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27 Cards in this Set

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Deterrence
The punishment philosophy that says punishment's aim is to preventr future offenses by setting an example for both the offender and others.
Diyya
In Islamic law, diyya is money paif to a victim or his relatives in compensation for a felony committed against the victim.
Equity
As an important aspect of RETRIBUTION philosophy, equity says there should be a similarity in punishment for similar crimes and similar criminals.
Folkways
Along with mores and laws, folkways provide the norms or guidlines for behavior in society. Of the three, folkways are social expectations whose violation result in the least serious reaction or sanctioning by other members of society. Rules of etiquette are good examples of folkways.
Formal Sanction
Sanctions are formal when they are applied by someone acting in an official capacity.
General Deterrence
The version of deterrence that seeks to prevent crime by using punishment to show others who are considering a criminal act that they will suffer painful consequences if they commit that act.
General Incapacitation
According to this version of incapacitation, most kinds of felons are imprisoned in an attempt to achieve large gains in crime prevention.
Incapacitation
The punishment philosophy that says punishment's aim is to prevent an offender's continued criminal acts by restricting that offender;s freedom to move about. Traditionally the freedom to move about has been restricted by placing the offender in prison, but recent technology suggests that incapacitation might also be achieved with tools such as electronic monitoring.
Informal Sanction
Sanctions are informal when applied by someone acting without offical standing.
Just Deserts
As an important aspect of retributive philosophy, just deserts requires the severity of the punishment to match the seriousness of the offense and the blameworthiness of the offender.
Laws
Along with folkways and mores, laws provide the norms or guidlines for behavior in society. Of the three, laws are social expectations whose violation result in the most serious and formal reaction or sanctioning by other members of society. A state's criminal code is an example of laws.
Lex Talionis
Law retaliation. This principle requires that a wrongdoer recieve the same injry he cause another to suffer. Succincly stated in saying, "an eye for an eye."
Mores
Along with folkways and laws, mores provide the norms or guidlines for behavior in society. Of the three, mores are social expectations whose violation result in mid-level reaction or sanctioning by other members of society.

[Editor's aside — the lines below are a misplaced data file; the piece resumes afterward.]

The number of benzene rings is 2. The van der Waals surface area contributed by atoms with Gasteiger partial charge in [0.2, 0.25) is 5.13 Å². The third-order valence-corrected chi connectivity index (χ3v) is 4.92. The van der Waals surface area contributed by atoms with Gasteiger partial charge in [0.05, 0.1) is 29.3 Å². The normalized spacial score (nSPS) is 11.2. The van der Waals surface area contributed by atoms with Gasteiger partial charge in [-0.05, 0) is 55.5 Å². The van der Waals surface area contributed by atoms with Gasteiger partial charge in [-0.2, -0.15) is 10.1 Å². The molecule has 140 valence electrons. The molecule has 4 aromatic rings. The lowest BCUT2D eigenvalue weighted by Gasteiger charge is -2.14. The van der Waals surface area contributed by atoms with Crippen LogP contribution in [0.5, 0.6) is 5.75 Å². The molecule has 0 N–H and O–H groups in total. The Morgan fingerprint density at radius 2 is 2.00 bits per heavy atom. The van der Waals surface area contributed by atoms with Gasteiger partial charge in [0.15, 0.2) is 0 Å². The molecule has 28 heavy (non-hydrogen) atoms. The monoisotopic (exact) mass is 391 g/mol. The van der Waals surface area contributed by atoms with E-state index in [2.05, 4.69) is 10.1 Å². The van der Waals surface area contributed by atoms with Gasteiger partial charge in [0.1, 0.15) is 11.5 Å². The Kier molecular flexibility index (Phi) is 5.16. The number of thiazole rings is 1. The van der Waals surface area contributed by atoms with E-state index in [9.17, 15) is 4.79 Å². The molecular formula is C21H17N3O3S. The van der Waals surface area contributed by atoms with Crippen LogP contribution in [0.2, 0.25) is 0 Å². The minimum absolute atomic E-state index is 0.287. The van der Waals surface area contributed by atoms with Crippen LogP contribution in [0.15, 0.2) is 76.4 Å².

Negative Sanction
Discourage norm violating behavior.
Net-Widening
When programs (electroni monitoring) designed as alternatives to the traditional process (probation or prison) actually bring more people into the criminal justice system, the net has been widened.
Norm of Reciprocity
Refers to the idea that much of economic and social like relies on relationships involving mutual exchanges of goods, or organizations. It is important to corrections in the sense that punishment is a natural response, or reciprocation, to a wrongful act.
Norms
The guidlines for behavior in society. Normsnot only tell us how we can expect others to behave in differnet social situations, but they also tell us how we are expected to behave.
Positive Sanction
Sanctions that encourage continuation of norm-abiding behavior.
Proportionality
An aspect of RETRIBUTION that believes retaliation should be properly related in degree to the crime that was committed. The philosophy of lex talionis is saif to express proportionality.
Reclamation
The earliest form of rehabilitation whose goal was to rescue wrongdoers from the evil that had overcome them. Offenders were to be reclaimed or brought back to the correct ways of living.
Reformation
Like rehabilitation, reformation suggests that punishment can be used to change or correct an offender's behavior. However, reformation does not imply the use of individualized treatment plans or therapy procedures as does rehabilitation.
Rehabilitation
The punishment philosophy that says punishment's aim is to use a treatment plan and therapy to provide offenders with skills, attitudes, and norms that can enable them to be law-abiding members of the community.
Restoration
The punishment philosophy that says punishment's aim is to make the victim and the community whole again by restoring things as much as possible, to how they were before the crime occured.
Retribution
The ounishment philosophy that says punishment is a required response by the state to a wrongful act committed by the offender.
Sanction
A technique used by society to enforce its norms.
Selective Incapacitation
Under this version of incapacitation, imprisonment is used only for a select group of especailly dangerous repeat offenders whose freedom of movement must be restricted to protect society.
Specific Deterrence
The version of detterence that seeks to prevent crime by using punishment to show the criminal that the criminal act was undesirable because it brought more pain than pleasure.